Volume 8, Issue 2 (Winter 2023)                   Health in Emergencies and Disasters Quarterly 2023, 8(2): 75-76 | Back to browse issues page

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Ghasempour M, Khaki S, Sheikhnezhad L. Chronic Fatigue Syndrome in COVID-19 Surviving Nurses: A Threat to Medical Systems and Quality of Care. Health in Emergencies and Disasters Quarterly 2023; 8 (2) :75-76
URL: http://hdq.uswr.ac.ir/article-1-370-en.html
1- Department of Nursing Education, School of Nursing and Midwifery, Tabriz University of Medical Sciences, Tabriz, Iran.
2- Department of Nursing Education, School of Nursing and Midwifery, University of Social Welfare and Rehabilitation Sciences, Tehran, Iran.
3- Department of Nursing Education, School of Nursing and Midwifery, Tabriz University of Medical Sciences, Tabriz, Iran. , sheikhnejhad@yahoo.com
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Dear Editor
The outbreak of COVID-19 has severely affected the healthcare sector worldwide and has created many challenges. One of the important challenges is the increasing need for healthcare workers, especially nurses [1]. As most nursing activities require direct contact with patients, nurses are more vulnerable to Infection with COVID-19. In the severe acute respiratory syndrome (SARS) epidemic, about 50% of the deaths consisted of healthcare workers who had close contact with the patients [2]. According to the International Nursing Council’s analysis of the data collected from 30 countries, about 6% of COVID-19 cases were among healthcare workers (ranging from 0% to 18%) [3].
Survivors of emerging diseases experience many physical, mental, psychological, and social problems. Complaints of psychological problems and chronic fatigue have been common among survivors of SARS and the Middle East respiratory syndrome (MERS) related coronavirus. In one study, the prevalence of chronic fatigue syndrome was reported to be more than 32% among survivors, 18 months after the onset of MERS [4]. Other studies on SARS and MERS survivors have shown that more than 40% and 50% of survivors experience chronic fatigue syndrome, respectively [5, 6]. Fatigue is a mental feeling of weakness, lack of energy, and exhaustion. This type of fatigue usually lasts more than 6 months and does not decrease with rest. It is accompanied by complex symptoms, periods of weakness, sleep disorders, cognitive impairment, autonomic dysfunction, and muscle and joint pain [7]. Thus, presumably in nurse survivors with this disease, such disorders can decrease productivity, increase absence from work, quit the job, be dismissed by employers because of the unwillingness to care for patients with COVID-19, and ultimately reduce the quality of care and patient satisfaction [8]. For many emerging infectious diseases, no standard treatment exists and most of the care provided to patients is supportive nursing care.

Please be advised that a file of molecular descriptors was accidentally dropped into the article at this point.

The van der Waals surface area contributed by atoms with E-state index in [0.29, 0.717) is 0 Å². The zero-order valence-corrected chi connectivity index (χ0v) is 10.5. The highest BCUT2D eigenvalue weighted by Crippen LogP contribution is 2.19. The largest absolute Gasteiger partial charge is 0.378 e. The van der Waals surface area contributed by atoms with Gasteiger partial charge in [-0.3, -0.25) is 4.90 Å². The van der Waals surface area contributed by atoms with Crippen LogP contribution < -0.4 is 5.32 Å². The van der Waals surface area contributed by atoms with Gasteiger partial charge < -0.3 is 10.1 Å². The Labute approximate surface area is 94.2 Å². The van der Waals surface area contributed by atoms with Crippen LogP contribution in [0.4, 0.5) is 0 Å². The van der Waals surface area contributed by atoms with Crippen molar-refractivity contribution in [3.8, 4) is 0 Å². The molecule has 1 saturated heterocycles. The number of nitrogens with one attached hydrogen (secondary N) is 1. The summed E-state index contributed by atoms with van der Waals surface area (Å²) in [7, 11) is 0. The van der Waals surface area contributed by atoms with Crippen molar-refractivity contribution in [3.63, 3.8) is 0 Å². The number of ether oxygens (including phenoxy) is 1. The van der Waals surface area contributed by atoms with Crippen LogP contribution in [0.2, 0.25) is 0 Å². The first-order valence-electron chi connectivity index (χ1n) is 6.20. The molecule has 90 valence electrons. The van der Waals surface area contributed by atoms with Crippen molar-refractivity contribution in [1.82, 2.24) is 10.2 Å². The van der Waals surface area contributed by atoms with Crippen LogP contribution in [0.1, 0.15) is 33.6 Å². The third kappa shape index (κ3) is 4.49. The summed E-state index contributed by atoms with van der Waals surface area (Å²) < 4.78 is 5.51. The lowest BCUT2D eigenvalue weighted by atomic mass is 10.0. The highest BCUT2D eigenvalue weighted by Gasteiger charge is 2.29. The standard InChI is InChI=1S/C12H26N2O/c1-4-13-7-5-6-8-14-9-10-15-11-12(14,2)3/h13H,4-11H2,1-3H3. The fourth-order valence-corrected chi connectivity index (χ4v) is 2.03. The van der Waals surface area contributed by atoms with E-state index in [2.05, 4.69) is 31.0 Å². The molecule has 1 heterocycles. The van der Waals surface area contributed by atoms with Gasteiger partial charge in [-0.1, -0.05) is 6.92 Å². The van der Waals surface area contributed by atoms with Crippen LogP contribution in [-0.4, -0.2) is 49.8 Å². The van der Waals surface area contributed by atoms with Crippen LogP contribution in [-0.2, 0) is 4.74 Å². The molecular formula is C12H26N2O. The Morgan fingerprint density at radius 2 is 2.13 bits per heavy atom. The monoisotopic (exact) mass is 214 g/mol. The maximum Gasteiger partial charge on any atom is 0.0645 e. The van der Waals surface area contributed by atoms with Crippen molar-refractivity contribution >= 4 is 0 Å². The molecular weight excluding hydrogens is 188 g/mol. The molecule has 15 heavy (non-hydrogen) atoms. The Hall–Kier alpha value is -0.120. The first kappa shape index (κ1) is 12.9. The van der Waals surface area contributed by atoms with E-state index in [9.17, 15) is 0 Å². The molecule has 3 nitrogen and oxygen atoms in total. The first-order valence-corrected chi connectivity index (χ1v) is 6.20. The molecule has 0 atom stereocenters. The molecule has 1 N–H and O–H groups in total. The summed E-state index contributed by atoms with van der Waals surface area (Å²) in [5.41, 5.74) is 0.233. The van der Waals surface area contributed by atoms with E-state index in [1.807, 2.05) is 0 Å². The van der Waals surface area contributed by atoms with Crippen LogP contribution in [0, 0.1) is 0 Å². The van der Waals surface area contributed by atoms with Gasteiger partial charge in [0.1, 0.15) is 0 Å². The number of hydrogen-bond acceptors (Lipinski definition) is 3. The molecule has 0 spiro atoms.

The results of studies have shown that one of the most important reasons for the shortage of nurses has been the increase in the prevalence of emerging diseases. During the outbreak of these diseases, the increase in demand on the one hand and the decrease in the labor force following the possible illness or leaving the job, on the other hand, along with the prolongation of the pandemic outbreak process make the shortage of nurses more critical.
Therefore, in the first stage, to maintain the safety of the existing nursing staff, special protocols should be considered to reduce the risk of infection of nurses in contact with COVID-19 patients. Some of these effective protocols can be special training and practice for nurses, creating a logical and scientific work plan, maximizing the use of infection control systems, providing psychological counseling, and avoiding unnecessary contact of staff with possible causes of disease transmission. In the next stage, given the prevalence of chronic fatigue syndrome in past emerging diseases, more research should be done to identify its cause and mechanisms along with its possible effects on the quality of personal and professional lives of nurses.

Ethical Considerations
Compliance with ethical guidelines
There were no ethical considerations to be considered in this research.

This research did not receive any grant from funding agencies in the public, commercial, or non-profit sectors.

Authors' contributions
All authors equally contributed to preparing this article.

Conflict of interest
The authors declare no conflict of interest.

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Type of Study: short communication | Subject: Special
Received: 2021/06/21 | Accepted: 2021/07/4 | Published: 2023/01/1

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